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For our next two book clubs, held on May 25 and June 29, we are going to read a variety of both prose and poetry by Heinrich Heine. If you wish to attend both sessions, please register for both occurrences of the event on Eventbrite. There is one book to read from, Heinrich Heine: The Harz Journey and Selected Prose. The rest of the readings are provided, free of charge, at the links below and in the sidebar.
We will be reading for our next meeting:
These versions have all purposely been chosen by George Prochnik, who will be leading us through Heine's work for the next two sessions.
Heinrich Heine (1797-1856) is perhaps the best known of Germany's poets. Born into a Jewish family in Düsseldorf, he made a name for himself in the world of literature, but he was more than poems and poetry. His life also involved philosophy and what was considered at the time radical political thought. Heine moved to Paris and remained there, exiled from a Germany he both loved and despised.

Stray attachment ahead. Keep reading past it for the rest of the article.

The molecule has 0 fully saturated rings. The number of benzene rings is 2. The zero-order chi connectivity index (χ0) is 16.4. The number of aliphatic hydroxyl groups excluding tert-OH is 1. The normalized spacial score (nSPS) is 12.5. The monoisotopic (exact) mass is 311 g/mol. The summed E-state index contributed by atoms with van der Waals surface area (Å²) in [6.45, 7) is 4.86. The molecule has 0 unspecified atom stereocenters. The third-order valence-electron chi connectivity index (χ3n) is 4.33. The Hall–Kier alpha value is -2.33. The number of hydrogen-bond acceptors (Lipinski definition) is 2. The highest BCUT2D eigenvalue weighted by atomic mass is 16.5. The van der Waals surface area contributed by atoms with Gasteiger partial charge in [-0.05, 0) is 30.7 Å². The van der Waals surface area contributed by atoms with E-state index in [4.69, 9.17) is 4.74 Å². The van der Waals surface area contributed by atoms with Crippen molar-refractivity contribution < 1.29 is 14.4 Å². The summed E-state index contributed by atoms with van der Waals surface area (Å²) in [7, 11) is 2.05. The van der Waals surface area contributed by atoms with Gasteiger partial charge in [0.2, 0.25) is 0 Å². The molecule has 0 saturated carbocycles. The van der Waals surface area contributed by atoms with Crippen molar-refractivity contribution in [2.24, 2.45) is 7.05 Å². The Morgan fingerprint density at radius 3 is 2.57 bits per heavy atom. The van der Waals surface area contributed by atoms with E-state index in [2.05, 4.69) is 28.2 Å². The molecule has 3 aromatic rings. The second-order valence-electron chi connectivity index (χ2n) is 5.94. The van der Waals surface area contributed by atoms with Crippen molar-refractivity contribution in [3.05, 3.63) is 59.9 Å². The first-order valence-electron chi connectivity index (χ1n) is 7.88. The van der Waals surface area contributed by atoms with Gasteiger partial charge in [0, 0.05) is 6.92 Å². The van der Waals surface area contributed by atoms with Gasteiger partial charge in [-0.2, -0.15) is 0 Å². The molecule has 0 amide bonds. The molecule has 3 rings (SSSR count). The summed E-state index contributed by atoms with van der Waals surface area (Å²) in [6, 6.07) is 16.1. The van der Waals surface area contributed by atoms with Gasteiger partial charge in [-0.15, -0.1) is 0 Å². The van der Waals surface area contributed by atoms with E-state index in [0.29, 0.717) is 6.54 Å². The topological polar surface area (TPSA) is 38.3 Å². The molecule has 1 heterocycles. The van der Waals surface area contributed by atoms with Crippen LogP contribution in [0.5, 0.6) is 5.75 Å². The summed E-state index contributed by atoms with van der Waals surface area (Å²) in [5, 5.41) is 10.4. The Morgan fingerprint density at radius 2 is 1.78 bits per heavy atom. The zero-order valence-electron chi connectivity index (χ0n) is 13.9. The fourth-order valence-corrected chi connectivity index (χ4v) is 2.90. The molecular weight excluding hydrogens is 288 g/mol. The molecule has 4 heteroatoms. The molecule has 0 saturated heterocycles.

We are happy to have George Prochnik return to us for our next two book club meetings. Prochnik's latest work, published last November, is Heinrich Heine: Writing the Revolution. His biography of of Stefan Zweig, The Impossible Exile: Stefan Zweig at the End of the World, received the National Jewish Book Award for Biography/Memoir in 2014 and was short-listed for the Wingate Prize in the United Kingdom. Prochnik is also the author of In Pursuit of Silence: Listening for Meaning in a World of Noise (2010), and Putnam Camp: Sigmund Freud, James Jackson Putnam, and the Purpose of American Psychology (2006). He has written for The New Yorker, New York Times, Bookforum, and Los Angeles Review of Books, and is editor-at-large for Cabinet magazine.
George Prochnik recommends this text for reading the two prose pieces.
A poet whose verse inspired music by Schubert, Schumann, Mendelssohn and Brahms, Heinrich Heine (1797-1856) was in his lifetime equally admired for his elegant prose. This collection charts the development.
Secondly, you also might be interested in reading George Prochnik's new book about Heinrich Heine. It is available here. Of course, this is not required–only if you are interested in going further into his life and work.